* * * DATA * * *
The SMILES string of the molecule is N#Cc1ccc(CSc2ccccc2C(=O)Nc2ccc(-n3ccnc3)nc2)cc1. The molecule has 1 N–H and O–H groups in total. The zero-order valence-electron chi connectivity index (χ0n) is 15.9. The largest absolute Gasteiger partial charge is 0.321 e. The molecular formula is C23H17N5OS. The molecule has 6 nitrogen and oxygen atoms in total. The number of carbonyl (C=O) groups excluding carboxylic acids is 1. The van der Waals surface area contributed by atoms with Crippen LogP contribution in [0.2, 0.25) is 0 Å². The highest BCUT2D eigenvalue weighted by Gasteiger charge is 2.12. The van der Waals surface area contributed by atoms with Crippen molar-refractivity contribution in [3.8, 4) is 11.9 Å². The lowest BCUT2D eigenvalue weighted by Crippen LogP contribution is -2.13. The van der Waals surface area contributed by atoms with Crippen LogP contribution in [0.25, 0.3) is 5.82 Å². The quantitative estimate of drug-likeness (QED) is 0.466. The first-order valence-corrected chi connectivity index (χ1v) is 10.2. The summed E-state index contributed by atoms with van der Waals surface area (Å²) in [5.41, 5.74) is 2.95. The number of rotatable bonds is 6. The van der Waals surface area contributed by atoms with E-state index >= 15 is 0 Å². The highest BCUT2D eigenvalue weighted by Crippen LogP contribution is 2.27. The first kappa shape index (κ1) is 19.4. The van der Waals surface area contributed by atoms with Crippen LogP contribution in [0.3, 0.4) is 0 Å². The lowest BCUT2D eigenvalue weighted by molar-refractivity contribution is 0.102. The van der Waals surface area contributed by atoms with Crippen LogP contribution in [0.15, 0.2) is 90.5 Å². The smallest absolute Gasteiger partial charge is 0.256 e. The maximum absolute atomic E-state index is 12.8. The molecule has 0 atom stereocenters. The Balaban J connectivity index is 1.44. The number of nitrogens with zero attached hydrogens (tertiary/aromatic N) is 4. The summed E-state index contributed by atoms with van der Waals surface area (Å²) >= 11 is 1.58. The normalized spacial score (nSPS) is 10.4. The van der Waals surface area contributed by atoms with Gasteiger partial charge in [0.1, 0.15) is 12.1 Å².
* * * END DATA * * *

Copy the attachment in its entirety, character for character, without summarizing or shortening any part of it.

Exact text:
The SMILES string of the molecule is N#Cc1ccc(CSc2ccccc2C(=O)Nc2ccc(-n3ccnc3)nc2)cc1. The molecule has 1 N–H and O–H groups in total. The zero-order valence-electron chi connectivity index (χ0n) is 15.9. The largest absolute Gasteiger partial charge is 0.321 e. The molecular formula is C23H17N5OS. The molecule has 6 nitrogen and oxygen atoms in total. The number of carbonyl (C=O) groups excluding carboxylic acids is 1. The van der Waals surface area contributed by atoms with Crippen LogP contribution in [0.2, 0.25) is 0 Å². The highest BCUT2D eigenvalue weighted by Gasteiger charge is 2.12. The van der Waals surface area contributed by atoms with Crippen molar-refractivity contribution in [3.8, 4) is 11.9 Å². The lowest BCUT2D eigenvalue weighted by Crippen LogP contribution is -2.13. The van der Waals surface area contributed by atoms with Crippen LogP contribution in [0.25, 0.3) is 5.82 Å². The quantitative estimate of drug-likeness (QED) is 0.466. The first-order valence-corrected chi connectivity index (χ1v) is 10.2. The summed E-state index contributed by atoms with van der Waals surface area (Å²) in [5.41, 5.74) is 2.95. The number of rotatable bonds is 6. The van der Waals surface area contributed by atoms with E-state index >= 15 is 0 Å². The highest BCUT2D eigenvalue weighted by Crippen LogP contribution is 2.27. The first kappa shape index (κ1) is 19.4. The van der Waals surface area contributed by atoms with Crippen LogP contribution in [0.3, 0.4) is 0 Å². The lowest BCUT2D eigenvalue weighted by molar-refractivity contribution is 0.102. The van der Waals surface area contributed by atoms with Crippen LogP contribution in [0.15, 0.2) is 90.5 Å². The smallest absolute Gasteiger partial charge is 0.256 e. The maximum absolute atomic E-state index is 12.8. The molecule has 0 atom stereocenters. The Balaban J connectivity index is 1.44. The number of nitrogens with zero attached hydrogens (tertiary/aromatic N) is 4. The summed E-state index contributed by atoms with van der Waals surface area (Å²) >= 11 is 1.58. The normalized spacial score (nSPS) is 10.4. The van der Waals surface area contributed by atoms with Gasteiger partial charge in [0.1, 0.15) is 12.1 Å².